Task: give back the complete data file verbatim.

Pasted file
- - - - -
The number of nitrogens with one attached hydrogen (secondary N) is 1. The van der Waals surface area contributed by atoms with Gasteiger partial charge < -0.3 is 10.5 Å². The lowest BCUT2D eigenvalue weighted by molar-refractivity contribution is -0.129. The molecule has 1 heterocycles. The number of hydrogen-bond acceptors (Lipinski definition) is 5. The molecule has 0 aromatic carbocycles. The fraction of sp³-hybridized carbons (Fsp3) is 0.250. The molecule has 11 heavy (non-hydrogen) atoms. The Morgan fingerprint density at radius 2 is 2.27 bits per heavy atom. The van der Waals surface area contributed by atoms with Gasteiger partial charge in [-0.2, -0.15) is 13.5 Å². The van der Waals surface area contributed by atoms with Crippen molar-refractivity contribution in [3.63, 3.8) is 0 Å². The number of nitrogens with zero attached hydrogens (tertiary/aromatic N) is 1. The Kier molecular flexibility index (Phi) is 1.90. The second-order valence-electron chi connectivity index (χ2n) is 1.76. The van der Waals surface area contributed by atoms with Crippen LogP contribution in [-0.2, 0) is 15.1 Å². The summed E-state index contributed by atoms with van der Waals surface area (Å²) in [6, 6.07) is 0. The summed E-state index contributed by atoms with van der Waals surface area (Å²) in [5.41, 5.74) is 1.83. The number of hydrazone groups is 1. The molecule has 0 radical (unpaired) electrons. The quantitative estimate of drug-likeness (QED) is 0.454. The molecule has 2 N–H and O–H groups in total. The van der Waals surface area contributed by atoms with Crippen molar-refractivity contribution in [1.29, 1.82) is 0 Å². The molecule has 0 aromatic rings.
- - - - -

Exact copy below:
The number of nitrogens with one attached hydrogen (secondary N) is 1. The van der Waals surface area contributed by atoms with Gasteiger partial charge < -0.3 is 10.5 Å². The lowest BCUT2D eigenvalue weighted by molar-refractivity contribution is -0.129. The molecule has 1 heterocycles. The number of hydrogen-bond acceptors (Lipinski definition) is 5. The molecule has 0 aromatic carbocycles. The fraction of sp³-hybridized carbons (Fsp3) is 0.250. The molecule has 11 heavy (non-hydrogen) atoms. The Morgan fingerprint density at radius 2 is 2.27 bits per heavy atom. The van der Waals surface area contributed by atoms with Gasteiger partial charge in [-0.2, -0.15) is 13.5 Å². The van der Waals surface area contributed by atoms with Crippen molar-refractivity contribution in [3.63, 3.8) is 0 Å². The number of nitrogens with zero attached hydrogens (tertiary/aromatic N) is 1. The Kier molecular flexibility index (Phi) is 1.90. The second-order valence-electron chi connectivity index (χ2n) is 1.76. The van der Waals surface area contributed by atoms with Crippen LogP contribution in [-0.2, 0) is 15.1 Å². The summed E-state index contributed by atoms with van der Waals surface area (Å²) in [6, 6.07) is 0. The summed E-state index contributed by atoms with van der Waals surface area (Å²) in [5.41, 5.74) is 1.83. The number of hydrazone groups is 1. The molecule has 0 radical (unpaired) electrons. The quantitative estimate of drug-likeness (QED) is 0.454. The molecule has 2 N–H and O–H groups in total. The van der Waals surface area contributed by atoms with Crippen molar-refractivity contribution in [1.29, 1.82) is 0 Å². The molecule has 0 aromatic rings.